From The Scrap Book
March 9, 1990
Plowing Roads in the 1920s
“Willis do you hear that noise yonder? Sounds like maybe Charlie’s in trouble.” Willis leaned the fork up against the barn door and looked down towards the Henry place. It was a bitter, cold, blustery evening about 6:30.
Charlie Baker was the mailman and hadn’t come up from York Mills through the snow banks. Little wonder, he’d started out that morning from his home near the present day Lions Club hall, picked up the mail at the station, sorted it out at the Post Office and then headed for Brockway with a horse and sled. We’re talking about situations in the ’20’s, and hopefully we can present a picture of what the communications system might have been like in those days.
Charlie would leave a bag of mail at the end of the Tweedside Road at Sade Coburn’s. Dan McCullough, and before him his father William, would take the mail to South Tweedside. Charlie would drop off another bag at the Farmer’s Trading Company store (Watson’s 1990) where Sterling Little or his father Bill before him would take the mail down to Frog Lake Road and the Arnold Little Road. Imagine the long cold ride to Brockway, the old buffalo robe over his knees and the frost forming icicles in his beard!
At least the horse got a break when they got to Johnny Brockway’s. Charlie kept a spare horse there. After dinner the wind really picked up and Christie Ridge was essentially a white out. Still, the mail must go through! It was well after dark before Charlie got to Melvin Henry’s at Upper York Mills. Any sign of a roadbed had long disappeared under the 24 inches of freshly fallen snow. Charlie got out to walk, hoping to restore a little warmth in his numbed feet, trusting his horse to find the way up to the Swan Road. Even the horse lost its way in the darkness. The road would have been only a narrow build-up of snow and ice, for the road was used very little. So the horse sim ply fell off the road, tangled itself in a hidden pole fence and was down. “Willis,” said Harry, “We better go get Tom (Speedy) and tell him he better bring a shovel and an axe.” So Harry Swan, his son Willis, and neighbor Tom Speedy put their heads into the snowstorm carrying a smoking lantern. They had to chop the fence poles out of the way, cut apart the harness, shovel the snow away from the exhausted horse and help it to its feet. That was a long day for Charlie Baker but not particularly unusual for rural route mail drivers.
Winter snow removal in the 20s was not really snow removal. Basically it was an attempt to make a road on top of the snow. A snow plow looked like a great big box with runners under it, and between the runners, a blade which could be raised or lowered by levers. This would be pulled by two or three teams as the situation required. Sometimes it was simpler to make a road through a field rather than follow the road pattern used in summer. This got to be a lot of fun if there was a thaw, then travelling that snow road was like walking a tightrope.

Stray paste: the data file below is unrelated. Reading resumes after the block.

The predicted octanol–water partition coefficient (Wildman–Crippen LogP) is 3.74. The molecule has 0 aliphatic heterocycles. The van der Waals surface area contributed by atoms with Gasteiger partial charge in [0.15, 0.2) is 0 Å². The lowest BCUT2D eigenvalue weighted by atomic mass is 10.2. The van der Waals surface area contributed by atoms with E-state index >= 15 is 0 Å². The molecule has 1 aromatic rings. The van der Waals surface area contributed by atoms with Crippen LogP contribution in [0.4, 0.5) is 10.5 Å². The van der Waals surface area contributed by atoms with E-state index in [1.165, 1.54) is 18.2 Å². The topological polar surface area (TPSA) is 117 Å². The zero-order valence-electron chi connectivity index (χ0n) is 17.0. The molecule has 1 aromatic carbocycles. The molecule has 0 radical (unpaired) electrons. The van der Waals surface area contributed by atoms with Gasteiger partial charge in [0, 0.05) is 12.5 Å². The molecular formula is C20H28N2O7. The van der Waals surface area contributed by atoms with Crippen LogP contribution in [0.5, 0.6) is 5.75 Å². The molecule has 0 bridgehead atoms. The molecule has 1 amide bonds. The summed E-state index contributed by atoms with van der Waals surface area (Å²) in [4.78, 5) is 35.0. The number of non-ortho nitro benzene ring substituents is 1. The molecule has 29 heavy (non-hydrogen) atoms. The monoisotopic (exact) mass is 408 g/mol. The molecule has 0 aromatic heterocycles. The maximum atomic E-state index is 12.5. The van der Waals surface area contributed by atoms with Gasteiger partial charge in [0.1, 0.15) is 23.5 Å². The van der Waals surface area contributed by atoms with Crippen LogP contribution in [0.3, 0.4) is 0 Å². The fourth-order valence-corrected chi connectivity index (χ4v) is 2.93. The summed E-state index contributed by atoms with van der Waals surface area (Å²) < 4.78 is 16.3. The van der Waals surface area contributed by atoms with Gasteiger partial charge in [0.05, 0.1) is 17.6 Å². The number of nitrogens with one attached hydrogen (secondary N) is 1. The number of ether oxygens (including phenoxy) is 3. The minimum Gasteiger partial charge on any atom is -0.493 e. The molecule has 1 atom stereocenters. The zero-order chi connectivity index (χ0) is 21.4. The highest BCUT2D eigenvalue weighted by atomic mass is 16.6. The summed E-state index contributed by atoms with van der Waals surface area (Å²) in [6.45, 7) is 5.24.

If a horse missed its footing, you stopped and shoveled.
There were other rural routes, Johnny Tracy went the Hanwell; a lady mail driver, Helen Bell, went up the Lake Road; a train left the mailbag at Prince William Station that Leonard Jamieson and later his son Evan distributed to Magaguadavic, Magundy and back to the Morris Post Office at the end of the Lower Pokiok Road.
Could they phone for help? Probably yes, at least in the ’30’s. There was a Farmer’s Telephone Company locally organized and owned pretty much by the same group of people who organized the Farmers’ Trading Company Ltd; the Farmers’ Insurance Company Ltd.; and the Harvey Jersey Breeders Association. The system had two units, one Central was at Sade Coburn’s store and Post Office at the end of the Tweedside Road, the other was at Frank Coburn’s home at the station where you rang for Lena. But there was no long distance. When Dr. Dougan needed an assistant to operate on Ben Swan he couldn’t phone Dr. McGrand in Welsford so Willis Swan had to drive to Fredericton Junction to make phone contact with the doctor who then came up for the operation — two doctors and a nurse. One hundred and four dollars!
How ever for local emergencies… “Hello Sade. This is Geor gie Messer. Would you ring Dr. Dougan and tell him the wife’s about to have a baby, and you could ask him to tell Lloyd we gotta get the plow up here.” Get the snowplow up here! Up on Messer Hill in Tweedside? Lloyd will try anything. Even the night he had to make a road all the way to Fredericton for a medical emergency – no reserve gear, certainly no police escort with flashing lights. Of course, that may not have been as scary as the day Lloyd lost the brakes on the grader going down the Pokiok hill headed for the–St. John River. “What do you do?” thought Lloyd. “Bail out and let her go? Can’t do that, no telling what it might do when it intersected with Route #2.” The alternative – is there time to lower the scraping blade and drag her to a halt – and not snap the blade off.” Takes guts! but he did it. The roads stayed open, the mail went through. Sometimes it took three days to get the roads open after a winter storm. Lloyd remembers working 32 hours at a stretch. No helpers, no heat, no radio. Emergencies were met by neighborhood co-operation. They forged strong community bonds which enabled them to overcome anything life threw their way.
Source: Rev. Bill Randall’s “From The Scrapbook Vol. One.”